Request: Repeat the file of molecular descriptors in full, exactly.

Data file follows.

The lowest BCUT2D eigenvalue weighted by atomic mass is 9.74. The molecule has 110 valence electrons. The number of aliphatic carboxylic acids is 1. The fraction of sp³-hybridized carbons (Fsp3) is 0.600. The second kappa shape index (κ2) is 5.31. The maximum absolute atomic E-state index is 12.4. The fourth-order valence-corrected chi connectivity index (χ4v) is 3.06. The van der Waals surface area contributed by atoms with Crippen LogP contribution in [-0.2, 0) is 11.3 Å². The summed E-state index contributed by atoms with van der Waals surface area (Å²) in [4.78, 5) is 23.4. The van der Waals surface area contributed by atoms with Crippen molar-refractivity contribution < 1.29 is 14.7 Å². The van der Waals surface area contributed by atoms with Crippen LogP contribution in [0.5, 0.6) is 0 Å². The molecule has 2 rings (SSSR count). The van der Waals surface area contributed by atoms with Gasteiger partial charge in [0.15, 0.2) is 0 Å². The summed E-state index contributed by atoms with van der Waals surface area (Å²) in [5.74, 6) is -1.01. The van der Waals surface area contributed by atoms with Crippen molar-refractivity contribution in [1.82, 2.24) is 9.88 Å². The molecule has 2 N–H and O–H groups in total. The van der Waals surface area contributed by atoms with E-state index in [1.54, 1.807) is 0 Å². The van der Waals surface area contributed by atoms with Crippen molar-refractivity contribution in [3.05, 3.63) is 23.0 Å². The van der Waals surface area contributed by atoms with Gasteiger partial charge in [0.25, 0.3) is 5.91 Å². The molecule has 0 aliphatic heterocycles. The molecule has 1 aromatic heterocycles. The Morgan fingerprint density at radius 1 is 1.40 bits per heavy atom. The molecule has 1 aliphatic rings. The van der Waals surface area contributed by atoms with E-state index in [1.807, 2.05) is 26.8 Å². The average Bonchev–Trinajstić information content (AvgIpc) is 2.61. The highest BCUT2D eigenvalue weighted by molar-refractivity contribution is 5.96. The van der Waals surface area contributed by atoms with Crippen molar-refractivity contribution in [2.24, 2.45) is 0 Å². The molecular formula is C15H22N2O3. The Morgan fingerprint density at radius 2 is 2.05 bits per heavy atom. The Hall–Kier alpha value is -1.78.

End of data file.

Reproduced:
The lowest BCUT2D eigenvalue weighted by atomic mass is 9.74. The molecule has 110 valence electrons. The number of aliphatic carboxylic acids is 1. The fraction of sp³-hybridized carbons (Fsp3) is 0.600. The second kappa shape index (κ2) is 5.31. The maximum absolute atomic E-state index is 12.4. The fourth-order valence-corrected chi connectivity index (χ4v) is 3.06. The van der Waals surface area contributed by atoms with Crippen LogP contribution in [-0.2, 0) is 11.3 Å². The summed E-state index contributed by atoms with van der Waals surface area (Å²) in [4.78, 5) is 23.4. The van der Waals surface area contributed by atoms with Crippen molar-refractivity contribution < 1.29 is 14.7 Å². The van der Waals surface area contributed by atoms with Crippen LogP contribution in [0.5, 0.6) is 0 Å². The molecule has 2 rings (SSSR count). The van der Waals surface area contributed by atoms with Gasteiger partial charge in [0.15, 0.2) is 0 Å². The summed E-state index contributed by atoms with van der Waals surface area (Å²) in [5.74, 6) is -1.01. The van der Waals surface area contributed by atoms with Crippen molar-refractivity contribution in [1.82, 2.24) is 9.88 Å². The molecule has 2 N–H and O–H groups in total. The van der Waals surface area contributed by atoms with E-state index in [1.54, 1.807) is 0 Å². The van der Waals surface area contributed by atoms with Crippen molar-refractivity contribution in [3.05, 3.63) is 23.0 Å². The van der Waals surface area contributed by atoms with Gasteiger partial charge in [0.25, 0.3) is 5.91 Å². The molecule has 0 aliphatic heterocycles. The molecule has 1 aromatic heterocycles. The Morgan fingerprint density at radius 1 is 1.40 bits per heavy atom. The molecule has 1 aliphatic rings. The van der Waals surface area contributed by atoms with E-state index in [1.807, 2.05) is 26.8 Å². The average Bonchev–Trinajstić information content (AvgIpc) is 2.61. The highest BCUT2D eigenvalue weighted by molar-refractivity contribution is 5.96. The van der Waals surface area contributed by atoms with Crippen molar-refractivity contribution in [2.24, 2.45) is 0 Å². The molecular formula is C15H22N2O3. The Morgan fingerprint density at radius 2 is 2.05 bits per heavy atom. The Hall–Kier alpha value is -1.78.